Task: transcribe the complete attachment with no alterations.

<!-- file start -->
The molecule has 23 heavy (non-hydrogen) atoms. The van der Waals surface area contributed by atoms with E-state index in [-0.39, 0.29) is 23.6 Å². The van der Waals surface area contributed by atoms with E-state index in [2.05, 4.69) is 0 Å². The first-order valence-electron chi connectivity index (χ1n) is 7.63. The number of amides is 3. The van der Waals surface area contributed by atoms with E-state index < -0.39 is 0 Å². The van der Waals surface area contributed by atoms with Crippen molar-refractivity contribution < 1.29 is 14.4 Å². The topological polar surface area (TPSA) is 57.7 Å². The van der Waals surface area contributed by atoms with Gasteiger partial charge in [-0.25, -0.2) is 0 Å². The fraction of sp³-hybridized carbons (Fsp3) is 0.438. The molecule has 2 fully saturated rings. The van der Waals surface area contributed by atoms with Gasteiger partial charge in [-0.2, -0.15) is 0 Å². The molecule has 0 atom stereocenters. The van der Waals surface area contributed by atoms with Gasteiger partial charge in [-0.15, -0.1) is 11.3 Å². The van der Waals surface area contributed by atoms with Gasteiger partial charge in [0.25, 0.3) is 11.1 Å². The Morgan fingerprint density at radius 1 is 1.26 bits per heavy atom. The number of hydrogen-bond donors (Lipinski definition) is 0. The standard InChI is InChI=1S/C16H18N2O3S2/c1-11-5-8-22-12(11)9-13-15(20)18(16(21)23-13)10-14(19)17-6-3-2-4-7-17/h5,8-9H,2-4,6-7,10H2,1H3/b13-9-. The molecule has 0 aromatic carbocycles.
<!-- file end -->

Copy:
The molecule has 23 heavy (non-hydrogen) atoms. The van der Waals surface area contributed by atoms with E-state index in [-0.39, 0.29) is 23.6 Å². The van der Waals surface area contributed by atoms with E-state index in [2.05, 4.69) is 0 Å². The first-order valence-electron chi connectivity index (χ1n) is 7.63. The number of amides is 3. The van der Waals surface area contributed by atoms with E-state index < -0.39 is 0 Å². The van der Waals surface area contributed by atoms with Crippen molar-refractivity contribution < 1.29 is 14.4 Å². The topological polar surface area (TPSA) is 57.7 Å². The van der Waals surface area contributed by atoms with Gasteiger partial charge in [-0.25, -0.2) is 0 Å². The fraction of sp³-hybridized carbons (Fsp3) is 0.438. The molecule has 2 fully saturated rings. The van der Waals surface area contributed by atoms with Gasteiger partial charge in [-0.2, -0.15) is 0 Å². The molecule has 0 atom stereocenters. The van der Waals surface area contributed by atoms with Gasteiger partial charge in [-0.15, -0.1) is 11.3 Å². The van der Waals surface area contributed by atoms with Gasteiger partial charge in [0.25, 0.3) is 11.1 Å². The Morgan fingerprint density at radius 1 is 1.26 bits per heavy atom. The number of hydrogen-bond donors (Lipinski definition) is 0. The standard InChI is InChI=1S/C16H18N2O3S2/c1-11-5-8-22-12(11)9-13-15(20)18(16(21)23-13)10-14(19)17-6-3-2-4-7-17/h5,8-9H,2-4,6-7,10H2,1H3/b13-9-. The molecule has 0 aromatic carbocycles.